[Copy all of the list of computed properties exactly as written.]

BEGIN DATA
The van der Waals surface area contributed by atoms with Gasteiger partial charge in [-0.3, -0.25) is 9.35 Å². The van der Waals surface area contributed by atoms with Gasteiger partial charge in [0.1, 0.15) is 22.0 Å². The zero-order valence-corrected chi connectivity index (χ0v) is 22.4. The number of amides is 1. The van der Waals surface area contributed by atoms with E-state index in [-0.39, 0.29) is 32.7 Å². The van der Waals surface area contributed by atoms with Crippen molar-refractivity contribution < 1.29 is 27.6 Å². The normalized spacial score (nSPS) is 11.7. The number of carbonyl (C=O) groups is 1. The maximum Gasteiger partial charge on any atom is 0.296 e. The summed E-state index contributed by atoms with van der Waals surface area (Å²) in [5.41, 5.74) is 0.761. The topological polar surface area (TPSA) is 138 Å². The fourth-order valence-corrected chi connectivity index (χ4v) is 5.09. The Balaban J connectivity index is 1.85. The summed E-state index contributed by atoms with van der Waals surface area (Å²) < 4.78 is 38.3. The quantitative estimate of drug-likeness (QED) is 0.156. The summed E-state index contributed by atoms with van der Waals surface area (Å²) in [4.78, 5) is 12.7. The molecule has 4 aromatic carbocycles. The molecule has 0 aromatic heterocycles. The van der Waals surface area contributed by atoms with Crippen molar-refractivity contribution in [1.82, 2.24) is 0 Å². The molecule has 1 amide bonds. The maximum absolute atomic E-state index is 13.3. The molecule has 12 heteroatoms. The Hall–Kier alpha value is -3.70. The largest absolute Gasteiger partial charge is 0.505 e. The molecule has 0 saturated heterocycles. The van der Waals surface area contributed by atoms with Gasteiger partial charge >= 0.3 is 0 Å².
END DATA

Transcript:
The van der Waals surface area contributed by atoms with Gasteiger partial charge in [-0.3, -0.25) is 9.35 Å². The van der Waals surface area contributed by atoms with Gasteiger partial charge in [0.1, 0.15) is 22.0 Å². The zero-order valence-corrected chi connectivity index (χ0v) is 22.4. The number of amides is 1. The van der Waals surface area contributed by atoms with E-state index in [-0.39, 0.29) is 32.7 Å². The van der Waals surface area contributed by atoms with Crippen molar-refractivity contribution < 1.29 is 27.6 Å². The normalized spacial score (nSPS) is 11.7. The number of carbonyl (C=O) groups is 1. The maximum Gasteiger partial charge on any atom is 0.296 e. The summed E-state index contributed by atoms with van der Waals surface area (Å²) in [5.41, 5.74) is 0.761. The topological polar surface area (TPSA) is 138 Å². The fourth-order valence-corrected chi connectivity index (χ4v) is 5.09. The Balaban J connectivity index is 1.85. The summed E-state index contributed by atoms with van der Waals surface area (Å²) < 4.78 is 38.3. The quantitative estimate of drug-likeness (QED) is 0.156. The summed E-state index contributed by atoms with van der Waals surface area (Å²) in [4.78, 5) is 12.7. The molecule has 4 aromatic carbocycles. The molecule has 0 aromatic heterocycles. The van der Waals surface area contributed by atoms with Crippen molar-refractivity contribution in [1.82, 2.24) is 0 Å². The molecule has 1 amide bonds. The maximum absolute atomic E-state index is 13.3. The molecule has 12 heteroatoms. The Hall–Kier alpha value is -3.70. The largest absolute Gasteiger partial charge is 0.505 e. The molecule has 0 saturated heterocycles. The van der Waals surface area contributed by atoms with Gasteiger partial charge >= 0.3 is 0 Å².